The Washington Post

Craig Stammen’s first career save comes at a huge moment for the Nationals

Sarah Conrad / Reuters

It cannot be said Craig Stammen had zero experience as a closer before last night. In 2008, his fourth season in the minors, Stammen recorded a save at Class A Potomac. But, yeah, the 10th inning last night was a little different: the Nationals needed three outs for their biggest victory of the season, 42,000 fans screamed for him to implode and the St. Louis Cardinals were not sending up hitters fit for the Carolina League.

Stammen capped the Nationals’ zany, 6-4 victory over the Cardinals with his first career save. Back when the Nationals gathered for spring training, there was no guarantee Stammen, who spent 2011 in Class AAA Syracuse, would make the Nationals’ roster. He pitched his way on to the team and became an invaluable reliever, both setting up and pitching long relief as he posted a 2.41 ERA. Last night brought a new high point.

“No matter what inning you pitch, it’s about executing each pitch,” Stammen said. “That’s the mentality that I took in there. Definitely with the crowd going and it being a comeback, you got a little bit of adrenaline going.”

Adrenaline can be an enemy for a sinkerball pitcher like Stammen. An extra couple miles per hour sometimes straightens out the pitch, making it run through the sink. But “it’s a good thing for me,” Stammen said. “I don’t like to feel like my arm is dead.”

It was alive in the 10th. Matt Holliday led off with a single to right, but Stammen induced a 6-4-3 double play with a 93-mph sinker to Allen Craig. With one out to go, Stammen threw Yadier Molina five consecutive sliders. Molina swung at and missed the first two and the last. Stammen walked toward his catcher and slapped him high five, and the Nationals’ magic number had fallen to one.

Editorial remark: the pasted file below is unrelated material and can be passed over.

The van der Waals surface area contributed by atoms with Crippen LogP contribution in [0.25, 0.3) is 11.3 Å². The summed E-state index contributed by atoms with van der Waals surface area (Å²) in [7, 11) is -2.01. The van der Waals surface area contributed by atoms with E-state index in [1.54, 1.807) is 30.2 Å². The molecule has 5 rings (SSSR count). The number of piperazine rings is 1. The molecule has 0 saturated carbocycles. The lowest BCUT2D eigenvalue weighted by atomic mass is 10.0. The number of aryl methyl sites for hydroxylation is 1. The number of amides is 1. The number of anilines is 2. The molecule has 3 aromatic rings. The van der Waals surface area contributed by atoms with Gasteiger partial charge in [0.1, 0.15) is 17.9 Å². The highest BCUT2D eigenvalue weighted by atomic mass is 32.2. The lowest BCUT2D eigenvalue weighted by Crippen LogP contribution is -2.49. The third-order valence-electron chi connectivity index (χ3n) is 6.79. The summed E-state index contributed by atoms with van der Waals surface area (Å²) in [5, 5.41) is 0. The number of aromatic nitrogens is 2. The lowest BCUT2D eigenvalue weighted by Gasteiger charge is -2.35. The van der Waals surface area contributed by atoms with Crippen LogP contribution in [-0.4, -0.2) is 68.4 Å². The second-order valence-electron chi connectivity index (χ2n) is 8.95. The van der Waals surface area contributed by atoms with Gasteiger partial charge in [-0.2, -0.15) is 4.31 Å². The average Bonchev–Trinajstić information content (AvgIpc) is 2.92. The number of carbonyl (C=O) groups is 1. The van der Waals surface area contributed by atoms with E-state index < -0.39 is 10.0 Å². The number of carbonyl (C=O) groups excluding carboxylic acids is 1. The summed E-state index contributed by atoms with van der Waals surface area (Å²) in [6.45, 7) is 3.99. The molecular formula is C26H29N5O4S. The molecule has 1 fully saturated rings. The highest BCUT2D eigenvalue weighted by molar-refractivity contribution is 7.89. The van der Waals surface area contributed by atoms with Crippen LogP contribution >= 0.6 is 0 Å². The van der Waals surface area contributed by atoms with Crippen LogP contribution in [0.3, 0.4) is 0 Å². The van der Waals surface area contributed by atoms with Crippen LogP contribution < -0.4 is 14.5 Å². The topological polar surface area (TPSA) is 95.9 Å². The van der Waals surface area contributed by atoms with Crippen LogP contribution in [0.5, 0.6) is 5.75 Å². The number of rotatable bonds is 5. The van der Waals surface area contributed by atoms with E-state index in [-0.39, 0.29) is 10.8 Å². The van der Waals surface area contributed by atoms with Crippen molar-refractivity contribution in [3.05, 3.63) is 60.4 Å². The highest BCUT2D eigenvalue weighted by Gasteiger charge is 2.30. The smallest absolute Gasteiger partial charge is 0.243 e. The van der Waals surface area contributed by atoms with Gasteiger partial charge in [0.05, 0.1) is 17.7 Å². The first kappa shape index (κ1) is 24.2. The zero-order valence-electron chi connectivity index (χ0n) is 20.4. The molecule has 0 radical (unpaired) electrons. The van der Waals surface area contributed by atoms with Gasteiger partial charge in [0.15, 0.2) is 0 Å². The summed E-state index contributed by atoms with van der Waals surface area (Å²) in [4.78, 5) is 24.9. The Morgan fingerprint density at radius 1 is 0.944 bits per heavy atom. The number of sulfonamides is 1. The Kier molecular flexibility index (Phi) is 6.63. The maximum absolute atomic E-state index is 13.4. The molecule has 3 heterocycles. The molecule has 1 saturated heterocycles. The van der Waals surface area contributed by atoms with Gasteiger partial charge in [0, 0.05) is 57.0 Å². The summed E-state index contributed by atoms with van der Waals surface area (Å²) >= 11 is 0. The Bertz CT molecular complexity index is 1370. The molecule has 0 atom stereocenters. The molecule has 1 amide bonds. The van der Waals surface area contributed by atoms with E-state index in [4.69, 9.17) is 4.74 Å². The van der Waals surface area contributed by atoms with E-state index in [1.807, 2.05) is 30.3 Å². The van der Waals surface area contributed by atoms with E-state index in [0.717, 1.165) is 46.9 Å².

“It’s a good feeling,” Stammen said. “This game was very important, to get to that one game to go. Especially when we had the lead early and losing the lead, not being able to pile on runs, it probably would have hurt us a little bit. But now we’re one day closer.”

A prominent postgame theme in the clubhouse last night concerned experience. The Nationals are mostly a collection of playoff virgins – on the current active roster, only Jayson Werth, Michael Gonzalez, Adam LaRoche, Edwin Jackson and Chien-Ming Wang have played in the postseason.

Still, the Nationals believe games like last night will steel them for October. For Stammen, the 10th inning last night surely provided a more valuable experience than his other save, back at Potomac.

“Going into that game is good for me,” Stammen said. “That’s the kind of feeling I’m going to get no matter what inning I pitch in the playoffs. If it’s the sixth inning, I’m sure the crowd is going to be similar. And pitching on the road is completely different than pitching at home, too.” 

Adam Kilgore covers national sports for the Washington Post. Previously he served as the Post's Washington Nationals beat writer from 2010 to 2014.



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Adam Kilgore · September 29, 2012